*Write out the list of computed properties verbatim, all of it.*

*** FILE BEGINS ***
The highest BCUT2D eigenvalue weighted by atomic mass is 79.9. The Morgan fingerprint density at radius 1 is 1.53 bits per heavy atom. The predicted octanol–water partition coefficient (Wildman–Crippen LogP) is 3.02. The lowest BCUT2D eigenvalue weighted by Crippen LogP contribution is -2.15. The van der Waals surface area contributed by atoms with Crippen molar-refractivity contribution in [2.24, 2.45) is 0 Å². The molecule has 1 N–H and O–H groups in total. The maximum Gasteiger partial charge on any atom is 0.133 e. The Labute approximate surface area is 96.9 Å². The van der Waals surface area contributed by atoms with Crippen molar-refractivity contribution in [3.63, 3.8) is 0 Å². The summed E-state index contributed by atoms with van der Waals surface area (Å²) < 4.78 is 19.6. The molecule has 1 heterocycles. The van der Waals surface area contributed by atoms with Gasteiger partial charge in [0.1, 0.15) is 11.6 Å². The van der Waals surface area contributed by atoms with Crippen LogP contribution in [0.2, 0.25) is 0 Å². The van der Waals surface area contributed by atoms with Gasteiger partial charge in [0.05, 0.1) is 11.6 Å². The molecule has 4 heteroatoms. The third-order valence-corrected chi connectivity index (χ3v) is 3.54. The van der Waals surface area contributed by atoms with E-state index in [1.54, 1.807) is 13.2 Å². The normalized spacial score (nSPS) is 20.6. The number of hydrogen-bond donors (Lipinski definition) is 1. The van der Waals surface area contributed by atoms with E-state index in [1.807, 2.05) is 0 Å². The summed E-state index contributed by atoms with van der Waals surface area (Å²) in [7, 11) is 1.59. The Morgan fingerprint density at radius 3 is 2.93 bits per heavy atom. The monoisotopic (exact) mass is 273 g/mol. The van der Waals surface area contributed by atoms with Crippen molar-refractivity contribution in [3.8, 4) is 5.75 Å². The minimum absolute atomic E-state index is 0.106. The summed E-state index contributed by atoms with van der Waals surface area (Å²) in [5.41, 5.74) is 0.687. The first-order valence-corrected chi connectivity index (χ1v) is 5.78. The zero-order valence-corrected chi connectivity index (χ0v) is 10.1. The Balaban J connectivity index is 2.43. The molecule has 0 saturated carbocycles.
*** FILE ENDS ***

The highest BCUT2D eigenvalue weighted by atomic mass is 79.9. The Morgan fingerprint density at radius 1 is 1.53 bits per heavy atom. The predicted octanol–water partition coefficient (Wildman–Crippen LogP) is 3.02. The lowest BCUT2D eigenvalue weighted by Crippen LogP contribution is -2.15. The van der Waals surface area contributed by atoms with Crippen molar-refractivity contribution in [2.24, 2.45) is 0 Å². The molecule has 1 N–H and O–H groups in total. The maximum Gasteiger partial charge on any atom is 0.133 e. The Labute approximate surface area is 96.9 Å². The van der Waals surface area contributed by atoms with Crippen molar-refractivity contribution in [3.63, 3.8) is 0 Å². The summed E-state index contributed by atoms with van der Waals surface area (Å²) < 4.78 is 19.6. The molecule has 1 heterocycles. The van der Waals surface area contributed by atoms with Gasteiger partial charge in [0.1, 0.15) is 11.6 Å². The van der Waals surface area contributed by atoms with Crippen LogP contribution in [0.2, 0.25) is 0 Å². The van der Waals surface area contributed by atoms with Gasteiger partial charge in [0.05, 0.1) is 11.6 Å². The molecule has 4 heteroatoms. The third-order valence-corrected chi connectivity index (χ3v) is 3.54. The van der Waals surface area contributed by atoms with E-state index in [1.54, 1.807) is 13.2 Å². The normalized spacial score (nSPS) is 20.6. The number of hydrogen-bond donors (Lipinski definition) is 1. The van der Waals surface area contributed by atoms with E-state index in [1.807, 2.05) is 0 Å². The summed E-state index contributed by atoms with van der Waals surface area (Å²) in [7, 11) is 1.59. The Morgan fingerprint density at radius 3 is 2.93 bits per heavy atom. The monoisotopic (exact) mass is 273 g/mol. The van der Waals surface area contributed by atoms with Crippen molar-refractivity contribution in [3.8, 4) is 5.75 Å². The minimum absolute atomic E-state index is 0.106. The summed E-state index contributed by atoms with van der Waals surface area (Å²) in [5.41, 5.74) is 0.687. The first-order valence-corrected chi connectivity index (χ1v) is 5.78. The zero-order valence-corrected chi connectivity index (χ0v) is 10.1. The Balaban J connectivity index is 2.43. The molecule has 0 saturated carbocycles.